Ever since I got my first karaoke machine at 6, I’ve been on a quest for CDs. While many just stick to downloading music on their phones, I prefer to get CDs because they last forever (if they don’t scratch). Even when my karaoke machine decides to give me trouble, I can pop the shiny discs into the car and they’ll work just the same. Needless to say, the first CD that I actually bought with my own money is still around today.
It all began spring break of my 3rd grade year. My friend invited me to go on a trip to Houston with her and her family. As we drove the daunting 2 hours to the Woodlands, we listened to a peculiar album in the car. In fact, wherever we went in the city, the album was playing in the car. Through rainy afternoons, we listened to the melodic voice of John Mayer drive us softly into a slumber. After the trip was over, I distinctly remember recalling the name “Continuum” in my head. Continuum, the album we had spent hours listening to, was what I was after.
Flash forward to the College Hills talent show. Years of experience with my karaoke machine had served me well, and I was ready to hit the stage, or so I thought. One major issue struck me. I needed a song desperately. Searching inside my youthful head for some possible tracks, I avoided the obvious Kelly Clarkson (whose cd I knew well), and Bob Marley (whose songs I also knew). Instead, I wanted to take a risk. I wanted to sing the melodic hymns of John Mayer, even if he was singing about a heartbreak with a girl. I wanted to sing about Waiting on the World to Change, and I wanted to sing about Gravity even if I didn’t completely know what gravity was. My sister needed something at Hastings a couple days after the epiphany struck, and I decided that this was my prime opportunity. Sneaking my meager allowance into my purse, I trudged on. My sister was in search of a book while we were there, so I decided to wander to the music section. There in a grey cover with white letters was Continuum. Grabbing it with my tiny fingers, I heard my mom’s voice behind me. “Who’s that,” she inquired. I explained that we listened to him in the car for spring break, and that I needed that CD for the talent show. I added that I’d pay, citing that I needed to exercise my responsibility as a young adult. She humorously agreed.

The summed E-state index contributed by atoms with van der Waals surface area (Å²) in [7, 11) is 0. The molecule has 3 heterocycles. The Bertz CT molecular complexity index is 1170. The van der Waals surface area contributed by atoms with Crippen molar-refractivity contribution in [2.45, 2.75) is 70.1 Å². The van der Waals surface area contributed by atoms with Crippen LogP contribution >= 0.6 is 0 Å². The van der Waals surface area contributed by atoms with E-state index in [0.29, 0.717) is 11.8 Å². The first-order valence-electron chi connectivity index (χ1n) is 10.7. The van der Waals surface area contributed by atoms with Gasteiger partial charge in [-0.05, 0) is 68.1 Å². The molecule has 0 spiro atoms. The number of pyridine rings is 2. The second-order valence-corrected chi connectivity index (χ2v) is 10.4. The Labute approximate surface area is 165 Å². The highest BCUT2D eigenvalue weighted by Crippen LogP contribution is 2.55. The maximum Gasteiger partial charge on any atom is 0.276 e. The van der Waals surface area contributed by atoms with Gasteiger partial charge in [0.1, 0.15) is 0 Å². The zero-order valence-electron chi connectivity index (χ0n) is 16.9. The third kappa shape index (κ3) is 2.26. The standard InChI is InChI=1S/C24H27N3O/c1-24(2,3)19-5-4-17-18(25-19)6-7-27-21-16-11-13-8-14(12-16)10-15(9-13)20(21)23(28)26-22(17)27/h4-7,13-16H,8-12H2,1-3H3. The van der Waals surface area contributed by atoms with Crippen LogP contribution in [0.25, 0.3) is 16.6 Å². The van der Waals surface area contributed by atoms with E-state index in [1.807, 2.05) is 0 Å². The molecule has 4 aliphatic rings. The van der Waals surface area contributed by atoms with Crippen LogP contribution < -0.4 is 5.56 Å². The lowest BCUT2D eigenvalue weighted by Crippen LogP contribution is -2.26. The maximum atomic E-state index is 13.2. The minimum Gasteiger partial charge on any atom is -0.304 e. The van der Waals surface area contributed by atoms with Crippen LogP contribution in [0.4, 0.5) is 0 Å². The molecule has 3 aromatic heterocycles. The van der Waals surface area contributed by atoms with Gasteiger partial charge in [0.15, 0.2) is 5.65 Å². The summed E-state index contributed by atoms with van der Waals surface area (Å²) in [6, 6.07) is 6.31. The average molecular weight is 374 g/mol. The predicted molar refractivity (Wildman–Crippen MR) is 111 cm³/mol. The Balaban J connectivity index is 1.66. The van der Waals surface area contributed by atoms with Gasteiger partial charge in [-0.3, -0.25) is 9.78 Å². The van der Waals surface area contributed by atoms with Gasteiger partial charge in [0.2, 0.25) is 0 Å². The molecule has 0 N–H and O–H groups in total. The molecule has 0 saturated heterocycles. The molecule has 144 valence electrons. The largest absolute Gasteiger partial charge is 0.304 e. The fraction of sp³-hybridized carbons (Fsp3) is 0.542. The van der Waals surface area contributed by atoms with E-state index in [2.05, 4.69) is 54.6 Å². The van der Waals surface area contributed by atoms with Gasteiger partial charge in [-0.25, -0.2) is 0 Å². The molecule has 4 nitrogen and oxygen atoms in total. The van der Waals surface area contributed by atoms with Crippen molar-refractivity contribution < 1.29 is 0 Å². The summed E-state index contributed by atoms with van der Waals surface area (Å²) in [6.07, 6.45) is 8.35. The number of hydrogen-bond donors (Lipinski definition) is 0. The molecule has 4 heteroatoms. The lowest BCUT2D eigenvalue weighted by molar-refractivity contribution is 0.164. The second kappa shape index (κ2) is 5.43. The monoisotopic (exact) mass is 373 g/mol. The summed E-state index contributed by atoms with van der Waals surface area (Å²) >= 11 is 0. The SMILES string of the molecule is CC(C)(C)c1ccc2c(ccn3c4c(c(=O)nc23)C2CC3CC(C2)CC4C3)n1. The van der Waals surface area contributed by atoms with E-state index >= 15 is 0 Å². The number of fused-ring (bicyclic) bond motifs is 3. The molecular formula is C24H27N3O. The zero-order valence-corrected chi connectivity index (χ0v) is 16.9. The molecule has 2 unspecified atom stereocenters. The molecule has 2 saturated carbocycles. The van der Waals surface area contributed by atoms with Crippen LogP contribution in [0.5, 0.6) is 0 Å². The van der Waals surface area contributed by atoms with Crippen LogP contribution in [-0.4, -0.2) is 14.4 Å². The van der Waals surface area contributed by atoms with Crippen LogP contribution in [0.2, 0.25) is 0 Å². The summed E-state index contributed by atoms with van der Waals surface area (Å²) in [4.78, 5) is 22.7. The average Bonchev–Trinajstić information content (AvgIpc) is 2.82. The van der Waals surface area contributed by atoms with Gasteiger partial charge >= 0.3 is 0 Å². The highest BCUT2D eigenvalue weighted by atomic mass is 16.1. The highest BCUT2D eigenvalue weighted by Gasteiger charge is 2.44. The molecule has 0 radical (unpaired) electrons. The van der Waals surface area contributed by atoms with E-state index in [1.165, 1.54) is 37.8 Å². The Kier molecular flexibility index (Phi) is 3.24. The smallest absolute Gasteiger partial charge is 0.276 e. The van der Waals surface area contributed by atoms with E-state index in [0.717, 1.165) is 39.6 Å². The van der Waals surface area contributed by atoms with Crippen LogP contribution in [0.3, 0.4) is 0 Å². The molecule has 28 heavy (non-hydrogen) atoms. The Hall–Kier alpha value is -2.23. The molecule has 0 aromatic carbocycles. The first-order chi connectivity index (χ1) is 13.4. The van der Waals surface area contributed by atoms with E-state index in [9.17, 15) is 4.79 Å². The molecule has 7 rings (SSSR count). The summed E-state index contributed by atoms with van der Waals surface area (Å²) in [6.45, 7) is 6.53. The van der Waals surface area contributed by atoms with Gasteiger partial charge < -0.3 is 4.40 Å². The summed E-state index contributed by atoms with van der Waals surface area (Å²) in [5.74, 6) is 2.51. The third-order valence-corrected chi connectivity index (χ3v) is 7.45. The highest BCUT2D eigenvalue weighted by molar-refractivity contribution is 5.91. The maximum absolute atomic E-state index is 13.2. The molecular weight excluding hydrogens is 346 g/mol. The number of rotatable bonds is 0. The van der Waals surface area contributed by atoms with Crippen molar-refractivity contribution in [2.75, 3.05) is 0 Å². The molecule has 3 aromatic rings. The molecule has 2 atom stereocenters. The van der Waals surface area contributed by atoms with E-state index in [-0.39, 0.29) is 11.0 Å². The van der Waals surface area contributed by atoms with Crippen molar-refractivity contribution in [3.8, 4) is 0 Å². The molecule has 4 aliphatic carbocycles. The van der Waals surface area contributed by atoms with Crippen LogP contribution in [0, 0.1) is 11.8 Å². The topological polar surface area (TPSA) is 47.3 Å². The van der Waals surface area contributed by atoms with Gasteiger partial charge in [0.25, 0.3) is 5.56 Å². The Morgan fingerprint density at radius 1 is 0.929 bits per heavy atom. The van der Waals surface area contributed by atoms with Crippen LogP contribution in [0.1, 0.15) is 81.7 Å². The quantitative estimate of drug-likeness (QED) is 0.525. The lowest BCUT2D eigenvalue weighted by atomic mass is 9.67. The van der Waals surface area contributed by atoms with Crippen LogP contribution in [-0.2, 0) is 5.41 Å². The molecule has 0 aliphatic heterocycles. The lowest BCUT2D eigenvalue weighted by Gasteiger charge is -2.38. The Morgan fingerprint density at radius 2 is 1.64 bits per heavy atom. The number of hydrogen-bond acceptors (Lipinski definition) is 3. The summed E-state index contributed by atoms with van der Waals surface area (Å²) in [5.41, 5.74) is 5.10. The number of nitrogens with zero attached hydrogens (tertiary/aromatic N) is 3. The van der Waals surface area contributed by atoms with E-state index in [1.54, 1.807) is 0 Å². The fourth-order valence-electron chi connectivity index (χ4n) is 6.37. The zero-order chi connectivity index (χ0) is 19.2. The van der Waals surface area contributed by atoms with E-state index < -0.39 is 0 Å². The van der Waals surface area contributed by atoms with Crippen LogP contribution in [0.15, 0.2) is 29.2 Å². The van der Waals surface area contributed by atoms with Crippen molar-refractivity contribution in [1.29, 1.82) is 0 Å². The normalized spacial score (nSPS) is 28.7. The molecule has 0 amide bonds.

The instant song of choice was “Dreaming with a Broken Heart.” That one was my favorite, and even though 8-year-old me knew nothing about heartbreak, I was prepared to sing. Boisterously, I wandered down stairs a few days before the talent show tryouts. Standing in front of my mom and dad in the living room, I broke into song. “When you’re dreaming with a broken heart……..the waking up is the hard-est part….you roll out of bed, and down on your knees, and for a moment you can hardly breathe…….wondering was she really here…. is she standing in my room….no she’s not….cause she’s gone, gone, gone, goneeeeeeee”
My parents looked at me inquisitively. I promptly told them that I would exchange she for he, and that the song would then make more sense. Looking back, I’m trying to imagine how disconcerting it must have been to have had an 8-year old be so set on singing such a depressing song. “Well,” they continued, “that’s not it, it’s just, the song doesn’t really make sense coming from you.” Solemnly, I trudged back upstairs. As I sat listening to the hymns of John Mayer, I knew my mom was right. That year, instead of singing John Mayer, I sang “We Will Rock You” (Only after I had been convinced that “Bohemian Rhapsody” was too much for me too.)
John Mayer’s Continuum is still one of the few albums I have forever cemented in my head. And although John Mayer may not be my favorite person anymore (he cheats on every woman he dates), he is a damn good lyricist and guitarist. This blog inspired me to listen again, not in my glitchy karaoke machine, but to the full album on youtube. Eight years have changed my understanding of all the songs, but my choices remain the same. “Dreaming With a Broken Heart,” is the most moving.